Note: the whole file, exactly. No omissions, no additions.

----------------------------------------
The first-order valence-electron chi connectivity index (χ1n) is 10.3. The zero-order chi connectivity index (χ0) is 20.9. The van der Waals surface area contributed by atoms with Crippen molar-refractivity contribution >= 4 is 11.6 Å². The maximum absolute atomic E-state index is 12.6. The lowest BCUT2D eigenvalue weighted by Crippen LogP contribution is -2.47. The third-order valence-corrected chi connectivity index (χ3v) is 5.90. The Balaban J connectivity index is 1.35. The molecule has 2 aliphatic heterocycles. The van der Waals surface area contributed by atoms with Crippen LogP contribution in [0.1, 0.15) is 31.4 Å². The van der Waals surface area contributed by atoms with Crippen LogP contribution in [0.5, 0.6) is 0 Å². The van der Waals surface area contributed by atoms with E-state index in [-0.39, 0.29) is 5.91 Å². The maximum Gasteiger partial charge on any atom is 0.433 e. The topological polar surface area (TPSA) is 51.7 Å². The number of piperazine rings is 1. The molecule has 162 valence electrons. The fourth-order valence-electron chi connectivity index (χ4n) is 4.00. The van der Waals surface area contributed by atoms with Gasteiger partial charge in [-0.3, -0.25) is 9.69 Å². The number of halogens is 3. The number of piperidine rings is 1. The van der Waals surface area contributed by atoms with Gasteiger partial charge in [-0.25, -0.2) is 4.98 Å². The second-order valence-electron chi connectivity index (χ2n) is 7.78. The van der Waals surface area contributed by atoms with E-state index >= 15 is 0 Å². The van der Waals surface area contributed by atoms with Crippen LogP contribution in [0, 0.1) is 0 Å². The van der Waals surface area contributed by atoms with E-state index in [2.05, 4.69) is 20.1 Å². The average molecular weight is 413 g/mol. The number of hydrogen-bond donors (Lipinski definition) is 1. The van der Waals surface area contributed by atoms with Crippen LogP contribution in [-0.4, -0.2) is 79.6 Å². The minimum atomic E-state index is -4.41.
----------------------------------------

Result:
The first-order valence-electron chi connectivity index (χ1n) is 10.3. The zero-order chi connectivity index (χ0) is 20.9. The van der Waals surface area contributed by atoms with Crippen molar-refractivity contribution >= 4 is 11.6 Å². The maximum absolute atomic E-state index is 12.6. The lowest BCUT2D eigenvalue weighted by Crippen LogP contribution is -2.47. The third-order valence-corrected chi connectivity index (χ3v) is 5.90. The Balaban J connectivity index is 1.35. The molecule has 2 aliphatic heterocycles. The van der Waals surface area contributed by atoms with Crippen LogP contribution in [0.1, 0.15) is 31.4 Å². The van der Waals surface area contributed by atoms with Crippen LogP contribution in [0.5, 0.6) is 0 Å². The van der Waals surface area contributed by atoms with E-state index in [-0.39, 0.29) is 5.91 Å². The maximum Gasteiger partial charge on any atom is 0.433 e. The topological polar surface area (TPSA) is 51.7 Å². The number of piperazine rings is 1. The molecule has 162 valence electrons. The fourth-order valence-electron chi connectivity index (χ4n) is 4.00. The van der Waals surface area contributed by atoms with Gasteiger partial charge in [-0.3, -0.25) is 9.69 Å². The number of halogens is 3. The number of piperidine rings is 1. The van der Waals surface area contributed by atoms with Gasteiger partial charge in [-0.25, -0.2) is 4.98 Å². The second-order valence-electron chi connectivity index (χ2n) is 7.78. The van der Waals surface area contributed by atoms with E-state index >= 15 is 0 Å². The van der Waals surface area contributed by atoms with Crippen LogP contribution in [0, 0.1) is 0 Å². The van der Waals surface area contributed by atoms with E-state index in [2.05, 4.69) is 20.1 Å². The average molecular weight is 413 g/mol. The number of hydrogen-bond donors (Lipinski definition) is 1. The van der Waals surface area contributed by atoms with Crippen LogP contribution in [-0.4, -0.2) is 79.6 Å². The minimum atomic E-state index is -4.41.